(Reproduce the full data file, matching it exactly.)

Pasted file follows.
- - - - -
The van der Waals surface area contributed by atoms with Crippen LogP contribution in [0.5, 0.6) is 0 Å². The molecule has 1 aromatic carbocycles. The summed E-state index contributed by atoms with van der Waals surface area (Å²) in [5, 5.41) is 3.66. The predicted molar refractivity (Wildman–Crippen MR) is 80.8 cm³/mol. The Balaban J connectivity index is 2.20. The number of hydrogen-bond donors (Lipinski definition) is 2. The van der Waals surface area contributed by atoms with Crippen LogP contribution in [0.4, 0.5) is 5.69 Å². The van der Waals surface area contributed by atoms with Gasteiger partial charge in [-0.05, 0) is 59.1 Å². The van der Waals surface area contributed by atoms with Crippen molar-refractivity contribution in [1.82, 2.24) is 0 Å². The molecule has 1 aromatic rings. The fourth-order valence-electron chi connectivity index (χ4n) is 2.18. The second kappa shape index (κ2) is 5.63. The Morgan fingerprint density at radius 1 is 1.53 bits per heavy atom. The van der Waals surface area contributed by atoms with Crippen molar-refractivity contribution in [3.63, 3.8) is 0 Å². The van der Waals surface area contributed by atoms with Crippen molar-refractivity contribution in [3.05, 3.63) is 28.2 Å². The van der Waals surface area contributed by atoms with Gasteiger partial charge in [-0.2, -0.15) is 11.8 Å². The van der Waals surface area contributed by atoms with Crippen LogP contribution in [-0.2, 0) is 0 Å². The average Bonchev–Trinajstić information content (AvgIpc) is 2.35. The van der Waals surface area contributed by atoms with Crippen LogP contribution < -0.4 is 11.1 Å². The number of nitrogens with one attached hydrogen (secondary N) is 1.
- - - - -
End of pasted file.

The van der Waals surface area contributed by atoms with Crippen LogP contribution in [0.5, 0.6) is 0 Å². The molecule has 1 aromatic carbocycles. The summed E-state index contributed by atoms with van der Waals surface area (Å²) in [5, 5.41) is 3.66. The predicted molar refractivity (Wildman–Crippen MR) is 80.8 cm³/mol. The Balaban J connectivity index is 2.20. The number of hydrogen-bond donors (Lipinski definition) is 2. The van der Waals surface area contributed by atoms with Crippen LogP contribution in [0.4, 0.5) is 5.69 Å². The van der Waals surface area contributed by atoms with Gasteiger partial charge in [-0.05, 0) is 59.1 Å². The van der Waals surface area contributed by atoms with Crippen molar-refractivity contribution in [1.82, 2.24) is 0 Å². The molecule has 1 aromatic rings. The fourth-order valence-electron chi connectivity index (χ4n) is 2.18. The second kappa shape index (κ2) is 5.63. The Morgan fingerprint density at radius 1 is 1.53 bits per heavy atom. The van der Waals surface area contributed by atoms with Crippen molar-refractivity contribution in [3.63, 3.8) is 0 Å². The van der Waals surface area contributed by atoms with Crippen molar-refractivity contribution in [3.05, 3.63) is 28.2 Å². The van der Waals surface area contributed by atoms with Gasteiger partial charge in [-0.2, -0.15) is 11.8 Å². The van der Waals surface area contributed by atoms with Crippen LogP contribution in [-0.2, 0) is 0 Å². The average Bonchev–Trinajstić information content (AvgIpc) is 2.35. The van der Waals surface area contributed by atoms with Crippen LogP contribution < -0.4 is 11.1 Å². The number of nitrogens with one attached hydrogen (secondary N) is 1.